The Black Crowes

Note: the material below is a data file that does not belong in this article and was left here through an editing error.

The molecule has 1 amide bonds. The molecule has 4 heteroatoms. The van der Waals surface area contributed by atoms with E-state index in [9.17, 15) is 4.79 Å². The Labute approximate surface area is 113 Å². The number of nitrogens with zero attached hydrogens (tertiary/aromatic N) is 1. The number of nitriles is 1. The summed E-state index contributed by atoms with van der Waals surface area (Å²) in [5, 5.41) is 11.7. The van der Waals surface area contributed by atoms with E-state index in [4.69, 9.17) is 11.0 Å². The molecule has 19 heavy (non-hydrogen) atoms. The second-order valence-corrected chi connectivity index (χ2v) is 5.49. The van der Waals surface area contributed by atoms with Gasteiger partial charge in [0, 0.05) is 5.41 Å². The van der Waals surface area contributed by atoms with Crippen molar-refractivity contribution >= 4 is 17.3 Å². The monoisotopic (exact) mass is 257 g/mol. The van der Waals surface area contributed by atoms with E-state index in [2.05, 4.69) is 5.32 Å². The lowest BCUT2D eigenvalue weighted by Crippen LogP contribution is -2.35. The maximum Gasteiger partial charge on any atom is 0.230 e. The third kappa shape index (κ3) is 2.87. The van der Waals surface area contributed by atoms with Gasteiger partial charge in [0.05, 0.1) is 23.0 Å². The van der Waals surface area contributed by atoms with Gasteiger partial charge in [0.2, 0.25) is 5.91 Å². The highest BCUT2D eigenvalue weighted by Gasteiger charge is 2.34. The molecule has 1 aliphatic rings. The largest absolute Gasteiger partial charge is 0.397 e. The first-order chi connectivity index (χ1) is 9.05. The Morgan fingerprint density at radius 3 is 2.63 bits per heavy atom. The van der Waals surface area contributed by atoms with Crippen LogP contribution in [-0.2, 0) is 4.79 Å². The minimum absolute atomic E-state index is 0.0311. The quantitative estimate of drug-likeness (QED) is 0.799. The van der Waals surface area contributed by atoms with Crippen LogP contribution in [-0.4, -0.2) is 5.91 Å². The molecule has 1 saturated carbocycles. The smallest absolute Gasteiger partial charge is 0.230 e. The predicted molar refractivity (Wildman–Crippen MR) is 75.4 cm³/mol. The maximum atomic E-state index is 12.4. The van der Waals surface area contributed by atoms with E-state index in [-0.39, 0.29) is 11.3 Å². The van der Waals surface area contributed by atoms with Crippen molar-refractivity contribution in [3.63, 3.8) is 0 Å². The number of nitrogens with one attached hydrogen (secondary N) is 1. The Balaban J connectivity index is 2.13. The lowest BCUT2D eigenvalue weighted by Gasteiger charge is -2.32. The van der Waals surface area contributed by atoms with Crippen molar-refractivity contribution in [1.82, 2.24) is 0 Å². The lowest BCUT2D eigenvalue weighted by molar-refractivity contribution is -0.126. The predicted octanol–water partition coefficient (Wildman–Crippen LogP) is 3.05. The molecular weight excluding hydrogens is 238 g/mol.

THE BLACK CROWES are Chris (vocals), Rich (guitars), Steve Gorman (drums) and Sven Pipien (bass)–and WARPAINT introduces new members Adam MacDougall (keyboards) and guitarist Luther Dickinson, known for his work in the North Mississippi All-Stars and The Word, where he performs with Robert Randolph and John Medeski (of Medeski, Martin & Wood). “Luther couldn’t have complimented the material or what the band does any better,” says Chris. “And what Adam has brought to the band is equally a gift to our music.” Rich continues, “Luther fit in before he even plugged in to play. He comes from where we come from, he loves the music we love, and he brought so much new to our songs. Same thing goes for Adam. Bringing them in–their energy, playing and approach–just made it so seamless and great. The first week we were in the studio we recorded the majority of the album. We just knocked it out.” Paul Stacey, who’s worked with Chris for years and played guitar with the band for a (by design) temporary period before Dickinson joined, produced the new album, which came to life at Allaire Studios at the foot of the Catskills in upstate New York. Not far from Woodstock, the live-in facility has been the birth place in recent years for My Morning Jacket’s Z, Ray Lamontagne’s Till The Sun Turns Black, Martha Wainwright’s debut and many other resonant modern gems. WARPAINT easily joins this lineage, a work of instant depth and unrestrained gusto. “It’s a little more self-assured, and has a bit more swagger,” enthuses Chris about where the new album fits into the band’s body of work. “Not since Southern Harmony have we had such a crystal clear picture of where we are and where we’re going.” Rich picks it up, “Allaire is stunningly beautiful, so quiet and isolated…It brings a focus and inspiration to what you’re doing. You do draw from the place where you are.” Right from their start in 1990—with their six million-selling SHAKE YOUR MONEY MAKER, a pivotal work that kick started an authentic style of rock and roll in America—THE BLACK CROWES have been at odds with prevailing commercial trends. Their heady mix of ’70s inflected rock, Funkadelic soul and heartfelt roots music jostled against the hair metal and high-gloss pop getting airplay at the start of that decade. While the sheer attitude and charm of “Hard To Handle” and “Twice As Hard” managed to make waves, the intervening years have seen the band steadily evolve an increasingly refined, singular sound that takes the best parts of hard rock, gospel, country, psychedelia and anything else it fancies into their hungry maw to create something several light years beyond the young men who recorded “She Talks To Angels.” “Even in our most commercially successful period,” says Chris, “there was nothing like us on any format. By the time grunge happened, Southern Harmony (1992) and amorica (1994) didn’t fit into any part of popular music. We looked different, we sounded different, and we set up our culture a little different,” he adds. “Everybody who wanted to bag us because they thought they knew what we were missed out on a lot of good music, good concerts and a band that, even at our weirdest, had something to say.” THE BLACK CROWES not only had something to say; they became known as as one of rock’s best live acts and have been called a “thoroughbred American rock ‘n’ freakin’ roll band.” Their panoramic live shows feature alternating set lists and signature incendiary musical explorations that are designed to take audiences on a journey.